Analysis

Trump’s Most Stubborn Misconceptions

From trade and immigration to NATO and Amazon, there are some mistakes the president won’t stop making.

President Trump speaks at the White House on March 22 before signing a Presidential Memorandum imposing tariffs and investment restrictions on China.
AP Photo/Evan Vucci
George E. Condon Jr.
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George E. Condon Jr.
April 5, 2018, 8 p.m.

“It ain’t what you don’t know that gets you into trouble. It’s what you know for sure that just ain’t so.” That quote dramatically filled the screen at the opening of the 2015 movie The Big Short. It was attributed to Mark Twain. Others have credited—wrongly—Will Rogers, Artemus Ward, and even Yogi Berra. Its actual origin seems to be the writings of humorist Josh Billings in the 1870s. Billings, of course, never met Donald Trump. But a review of Trump’s troubles and the private grumblings of those who have tried to brief him suggest the quote aptly captures the president’s first 14 months in office.

No one can be surprised that Trump, with no experience in public life and little command of public policy, would struggle with policy arcana. But few could have anticipated how resistant he would prove at accepting facts offered by his own briefers. From the workings of Congress to limitations on presidential power, from operations of alliances to international trade law, from the substance of court rulings to the capabilities of fighter planes—the president consistently has tossed aside his briefing books and clung tenaciously to his own beliefs.

Gary Cohn, his former chief economic adviser, viewed his efforts to educate the president on tariffs as “Groundhog Day tutorials,” Axios reported. Just this week, Trump demonstrated his stubbornness when he lashed out at those who challenged his statements on the Postal Service as “fools, or worse,” tweeting flatly, “I am right.”

Here is a look at 10 areas where the experts have failed to sway the president and he has stuck with beliefs “that just ain’t so.”

A trade war will not be “good and easy to win.”

This declaration by President Trump came on March 2 despite repeated attempts by Cohn to educate him on past trade wars and past tariffs. Four days later, Cohn quit in frustration. China’s announced retaliations this week against Trump’s tariffs are just the start of what Cohn predicted. Trump is also learning that a trade war will target many of his own voters. In Ohio, the sixth-ranked state in soybean production, there are 23,000 soybean farmers producing $5.3 billion worth of the crop each year. Those farmers fear that China, now the largest buyer of U.S. soybeans, will simply switch to Brazilian soybeans. Ohio corn growers also note that Mexico is their largest corn market. Ohio farmers are huge beneficiaries of trade and the North American Free Trade Agreement in particular, a fact Trump repeatedly disputes.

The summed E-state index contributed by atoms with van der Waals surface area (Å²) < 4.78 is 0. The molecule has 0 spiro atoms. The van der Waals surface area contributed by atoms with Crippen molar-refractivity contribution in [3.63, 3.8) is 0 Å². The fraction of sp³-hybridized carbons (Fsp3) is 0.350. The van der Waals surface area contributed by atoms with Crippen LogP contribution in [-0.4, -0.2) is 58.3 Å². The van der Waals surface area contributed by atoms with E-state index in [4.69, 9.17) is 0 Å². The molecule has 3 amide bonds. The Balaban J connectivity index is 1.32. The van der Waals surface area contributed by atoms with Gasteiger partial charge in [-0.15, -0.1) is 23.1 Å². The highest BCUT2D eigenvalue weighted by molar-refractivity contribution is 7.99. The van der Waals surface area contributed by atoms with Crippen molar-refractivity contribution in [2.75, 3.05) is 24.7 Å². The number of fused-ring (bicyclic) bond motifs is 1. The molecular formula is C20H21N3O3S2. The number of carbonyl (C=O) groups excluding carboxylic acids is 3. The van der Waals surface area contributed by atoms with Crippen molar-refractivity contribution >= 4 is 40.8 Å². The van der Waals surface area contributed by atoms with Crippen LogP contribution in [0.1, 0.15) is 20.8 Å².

NAFTA is not the “horrible, horrible, embarrassing deal” he claims, and some of the biggest beneficiaries voted for Trump.

A year ago, Trump said he was “all set to terminate” NAFTA but was talked out of it at the last moment. What turned him was a map Agriculture Secretary Sonny Perdue showed him highlighting the areas of the country that would be hardest hit by the end of the trade pact. To Trump’s surprise, it showed most of those areas were in counties that went for him heavily in 2016. No place better demonstrated that reality than Texas, the state with the most exports to Mexico. According to the U.S. Chamber of Commerce, 387,067 jobs in Texas are dependent on those exports. The map worked for a while, but now Trump has returned to his own beliefs, leading to his tweets this week complaining that “Mexico is making a fortune on NAFTA” and his statement that “NAFTA is in play.” In response, Republican Texas Gov. Greg Abbott countered with facts and pleaded publicly for NAFTA to be preserved, crediting it with a 13 percent increase in Texas exports to Mexico and claiming that a million jobs in the state exist because of NAFTA.

The facts about Amazon and the U.S. Postal Service are not as clear as Trump claims.

Amazon brings out the stubbornness in Trump. In a flurry of tweets, he has targeted the online behemoth, blaming it for the USPS losing money and demanding Amazon pay more for the packages delivered by USPS. As fact-checkers like PolitiFact have noted, the president “might have a point” that the postal service could charge Amazon more. And some of the details are unknown because USPS’s deals with private shippers are considered proprietary and kept secret. But Trump is definitely wrong that Amazon is to blame for overall USPS losses. Package delivery showed the biggest revenue increase and was responsible for keeping the overall losses lower. He also is wrong when he claims Amazon is “not paying internet taxes.” The company pays sales taxes on its products sold in the 45 states that have sales taxes. But the company does not collect sales taxes for many third-party vendors.

Trade deficits are not the evil Trump thinks they are.